April 21st, 2024

A shaken Minnesota community waits for answers on the killings of 2 officers and 1 firefighter

By Steve Karnowski, The Associated Press on February 19, 2024.

MINNEAPOLIS (AP) – A man who died after fatally shooting two police officers and a paramedic in a wooded Minneapolis-area neighborhood wasn’t legally allowed to have guns and was entangled in a years-long dispute over the custody and financial support of his three oldest children, court records show.

Authorities on Monday identified Shannon Gooden, 38, as the man who opened fire on police in the affluent suburb of Burnsville after they responded to a domestic disturbance call early Sunday. The call reported that he had barricaded himself in his home with family members, including seven children aged 2 to 15. He was found dead inside the home hours later.

THIS IS A BREAKING NEWS UPDATE. AP’s earlier story follows below.

MINNEAPOLIS (AP) – It started out as a 911 call about a domestic incident. It ended with two police officers, a firefighter and the suspect dead, a third officer wounded, and a mostly affluent suburb of Minneapolis badly shaken and waiting for answers.

Agents with the Minnesota Bureau of Criminal Apprehension were still conducting their preliminary investigation and did not plan to release any updates Monday, spokesperson Bonney Bowman said. They planned to share more information once that was complete, she added.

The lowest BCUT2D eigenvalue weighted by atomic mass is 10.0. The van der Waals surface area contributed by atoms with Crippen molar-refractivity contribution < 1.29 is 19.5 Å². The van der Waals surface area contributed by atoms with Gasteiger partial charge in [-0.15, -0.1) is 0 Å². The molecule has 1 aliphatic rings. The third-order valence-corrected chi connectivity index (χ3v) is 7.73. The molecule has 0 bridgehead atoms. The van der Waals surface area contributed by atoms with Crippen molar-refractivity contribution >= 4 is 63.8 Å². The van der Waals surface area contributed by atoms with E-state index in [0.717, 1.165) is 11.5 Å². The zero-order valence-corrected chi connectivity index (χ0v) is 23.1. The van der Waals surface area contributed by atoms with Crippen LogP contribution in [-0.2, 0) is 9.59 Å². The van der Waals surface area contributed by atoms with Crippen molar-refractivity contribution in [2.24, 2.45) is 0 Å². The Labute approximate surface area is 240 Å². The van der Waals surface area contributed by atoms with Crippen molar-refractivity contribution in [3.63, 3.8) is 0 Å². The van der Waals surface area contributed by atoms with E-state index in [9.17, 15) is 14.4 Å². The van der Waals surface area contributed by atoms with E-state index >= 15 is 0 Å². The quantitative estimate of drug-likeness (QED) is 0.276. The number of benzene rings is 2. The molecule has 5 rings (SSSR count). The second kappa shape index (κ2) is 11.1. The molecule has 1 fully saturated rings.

That meant that several key questions remained unanswered a day later. Authorities have not released the name of the suspect or said what prompted the 911 call early Sunday from a home in a wooded, well-to-do neighborhood of single-family homes on curvy streets in Burnsville, a city of around 64,000 located about 15 miles (24 kilometers) south of downtown Minneapolis.

An order by Gov. Tim Walz took effect at sunrise Monday for flags to fly at half-staff at all state-owned buildings, with individuals, businesses and other organizations encouraged to join in to honor the three who gave their lives in service to their community. Speaking at a news conference Sunday, Walz urged Minnesotans who drive by these flags “to maybe pause and think about these first responders, these public safety officials. They’re moms and dads, brothers and sisters, sons and daughters. They’re the world to a lot of people.”

A web page started by the city contained no fresh updates on the investigation Monday, and city spokespeople said they could not provide additional information.

Members of the Minnesota House and Senate stood with bowed heads for moments of silence Monday for the fallen officers and firefighter.

“Our police officers and medics and fire, they come to work every day,” said Rep. Jeff Witte, of Lakeville, who served in the Burnsville Police Department for 27 years. “They do it willingly to protect and serve our communities, knowing that they may have to give up their life for a partner or the community. And if you’re not in the profession, you can’t understand: the goal is to go home to their families.”

BCA Superintendent Drew Evans said Sunday that Burnsville police were called to the home around 1:50 a.m. Sunday about a “domestic situation where a man was reported to be armed and barricaded with family members in the home.” That included seven children ages 2 to 15. Evans declined to say which resident called. Arriving officers “spent quite a bit of time” negotiating with the suspect, he said.